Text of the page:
Today our news tabloids explode with the reports of the controversy over vaccines. There is current research being done to determine whether vaccines cause things such as autism, but some argue that it does not matter because the benefit outweighs the risk. Currently research is being conducted to determine whether vaccines can lead to things such as autism. Any drug or vaccine has side effects, but once researchers work out the problems they are safe and effective. Today children receive vaccinations against diseases such as smallpox and polio because of previous epidemics.
Although polio was one of the most feared diseases, its rate of incidence was much lower than other deadly diseases in the early 1900’s.1. It has been suspected that polio was more feared than other diseases because of the lack of medical information on it and its abillity to cripple infants who became infected 2. Many different discoveries were made, but it took some time before the virus could be controlled. It was known, however, that polio is an intestinal virus that is spread by fecal waste, contaminated food or water, and unwashed hands 3. It usually produces a slight infection, though in some cases the virus attacked the brain stem and central nervous system which can cause paralysis.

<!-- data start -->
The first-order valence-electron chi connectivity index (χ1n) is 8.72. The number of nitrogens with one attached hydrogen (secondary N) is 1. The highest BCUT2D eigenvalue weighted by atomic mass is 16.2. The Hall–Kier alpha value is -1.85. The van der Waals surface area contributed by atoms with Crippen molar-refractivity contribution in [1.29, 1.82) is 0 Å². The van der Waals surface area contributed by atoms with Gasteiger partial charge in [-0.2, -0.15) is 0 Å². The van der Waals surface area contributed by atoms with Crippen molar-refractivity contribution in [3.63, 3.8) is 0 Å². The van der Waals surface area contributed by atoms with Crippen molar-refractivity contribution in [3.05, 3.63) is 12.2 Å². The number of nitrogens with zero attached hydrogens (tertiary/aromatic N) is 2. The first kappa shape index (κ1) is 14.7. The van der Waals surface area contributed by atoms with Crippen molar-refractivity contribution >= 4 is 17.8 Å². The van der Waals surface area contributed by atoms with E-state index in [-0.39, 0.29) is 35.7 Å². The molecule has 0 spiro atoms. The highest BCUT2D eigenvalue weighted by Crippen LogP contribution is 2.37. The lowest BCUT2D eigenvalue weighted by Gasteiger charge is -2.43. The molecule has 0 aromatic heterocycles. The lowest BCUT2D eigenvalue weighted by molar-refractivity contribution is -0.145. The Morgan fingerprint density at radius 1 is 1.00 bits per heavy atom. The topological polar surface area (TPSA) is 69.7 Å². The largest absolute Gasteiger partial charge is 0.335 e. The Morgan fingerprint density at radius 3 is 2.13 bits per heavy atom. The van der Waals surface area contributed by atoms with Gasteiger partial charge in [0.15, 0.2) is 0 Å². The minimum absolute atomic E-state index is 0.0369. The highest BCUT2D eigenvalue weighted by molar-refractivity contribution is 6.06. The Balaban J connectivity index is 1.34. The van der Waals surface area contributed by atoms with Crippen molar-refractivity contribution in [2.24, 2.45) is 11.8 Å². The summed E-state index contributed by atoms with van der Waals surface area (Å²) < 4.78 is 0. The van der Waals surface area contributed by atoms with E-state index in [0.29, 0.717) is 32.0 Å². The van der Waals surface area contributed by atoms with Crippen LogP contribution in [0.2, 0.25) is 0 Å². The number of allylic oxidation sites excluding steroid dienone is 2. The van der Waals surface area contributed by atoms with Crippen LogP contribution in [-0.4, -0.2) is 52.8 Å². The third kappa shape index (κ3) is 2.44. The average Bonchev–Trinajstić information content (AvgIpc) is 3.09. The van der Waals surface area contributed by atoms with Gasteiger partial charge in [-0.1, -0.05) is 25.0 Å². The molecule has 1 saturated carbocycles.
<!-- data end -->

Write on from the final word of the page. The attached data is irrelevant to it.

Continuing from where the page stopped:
- Wilson, Daniel J. “A Crippling Fear: Experiencing Polio in the Era of FDR.” Bulletin of the History of Medicine 72, no. 3 (1998):262-265. http://muse.jhu.ezproxy.umw.edu:2048/journals/bulletin_of_the_history_of_medicine/vo72/72.3wilson.html (accessed February 7, 2011) ↩
- Blume, Stuart. “A Brief History of Polio Vaccines.” Science 288, no. 1593 (2000): 1593-1594.http://www.sciencemag.org/content/288/5471/1593.full (accessed February 9, 2011) ↩
- Wellner, Karen L. “Polio and Historical Inquiry.” OAH Magazine of History 19, no. 5 (2005): 54-58. http://www.jstor.org.ezproxy.umw.edu:2048/stable/pdfplus/25262982.pdf (accessed February 8, 2011) ↩